Mr. Biden was referring to the hilarious reception that Pence had received last month at a security conference in Munich, to illustrate the damage done by President Donald Trump to our relations with our allies in the world. The idea that Biden advocated was that Pence, in himself, was a person who would receive a perfectly polite reception at a conference like the one in Munich, but, because of Trump, Pence had been treated in silence. That was, as Trump Go criticizes, relatively pedestrian.
All this episode is very telling – about Biden, his almost certain race for the 2020 Democratic nomination and the state of the party Biden wants to lead. Here are three things that he tells us:
1) Biden is a creature of a totally different political time. Biden is a political anachronism. He has been in politics for almost 50 years. he was first elected to the Senate in 1972! Politics at the time (and throughout the mid to late 1990s) was much more distinguished and polite than today. Biden is a type of guy well met. I guess he's called about 200,000 people (NOTE: This is an estimate) a "decent guy" during his political life. That does not mean that he agrees with them. Or that he even likes them. It is rather a reflection of the general collegiality that reigned in politics when Biden came into play.
Things have changed dramatically since then, however. And this fuss is a sign of things to come for Biden. He is a guy who enjoys the benefit of doubt and who runs to lead a party that considers the other side as not only stupid and incompetent, but also perverse. It may be the first time that Biden is a politician who travels directly into the new reality of the ruling Democratic Party.
2) Biden is definitely a candidate for the presidency. OK, really, there was not much doubt about Biden's plans to run in 2020 for a while. But just in case there is any doubt, his quick response to Nixon should clear that up. If Biden was leaning against the 2020 race – or had decided not to run (even though he had not announced it publicly) – it's hard for me to see that "I'm not going to run. he would even answer Nixon, let alone do it as quickly and with apologies as he did.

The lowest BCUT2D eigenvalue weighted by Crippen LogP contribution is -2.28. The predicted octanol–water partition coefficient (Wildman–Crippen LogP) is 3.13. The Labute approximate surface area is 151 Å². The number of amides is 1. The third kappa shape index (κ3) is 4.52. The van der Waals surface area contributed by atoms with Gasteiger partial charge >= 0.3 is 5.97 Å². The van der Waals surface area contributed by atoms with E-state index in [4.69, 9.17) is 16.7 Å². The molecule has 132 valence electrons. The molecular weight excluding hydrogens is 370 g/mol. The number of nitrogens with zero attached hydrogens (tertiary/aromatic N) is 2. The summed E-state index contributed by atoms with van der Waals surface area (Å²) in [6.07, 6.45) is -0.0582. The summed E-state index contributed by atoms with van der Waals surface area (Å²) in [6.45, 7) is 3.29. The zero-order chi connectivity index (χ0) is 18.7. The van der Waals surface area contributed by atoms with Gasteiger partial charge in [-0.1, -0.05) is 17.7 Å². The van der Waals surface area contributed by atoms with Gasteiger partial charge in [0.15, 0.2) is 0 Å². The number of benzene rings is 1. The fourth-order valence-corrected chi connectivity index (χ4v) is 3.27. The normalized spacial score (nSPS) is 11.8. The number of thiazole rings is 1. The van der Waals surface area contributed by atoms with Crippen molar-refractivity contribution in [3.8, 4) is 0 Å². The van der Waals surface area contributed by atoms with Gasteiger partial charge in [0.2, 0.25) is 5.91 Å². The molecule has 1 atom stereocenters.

3) Biden will try to calm the gamet. Although we know that Biden has been working for a while – see number 2 – it was less clear How he will run. Will he behave like a shameless centrist, a pillar of the establishment and conventional thinking that a Democratic nomination candidate can not go too far to the left or run the risk of losing the election-sensitive center? General? Or will Biden seek to assert that he is as liberal a defender as Senators Bernie Sanders (I-Vt.) Or Elizabeth Warren (D-Mass.)? Biden's decision to hire Nixon and apologize so quickly suggests that he will be more responsive to the liberal left's purity demands than I would have thought.
Biden will soon enter the race for the presidency. And the day he does it, he will become the leader of the nomination – on the basis of his pole position in the first national and national polls. But this "decent guy" controversy suggests that the former vice president will not have an easy road. Can he adapt to the changing political world – in his party and in the country as a whole? Or will he eat it alive?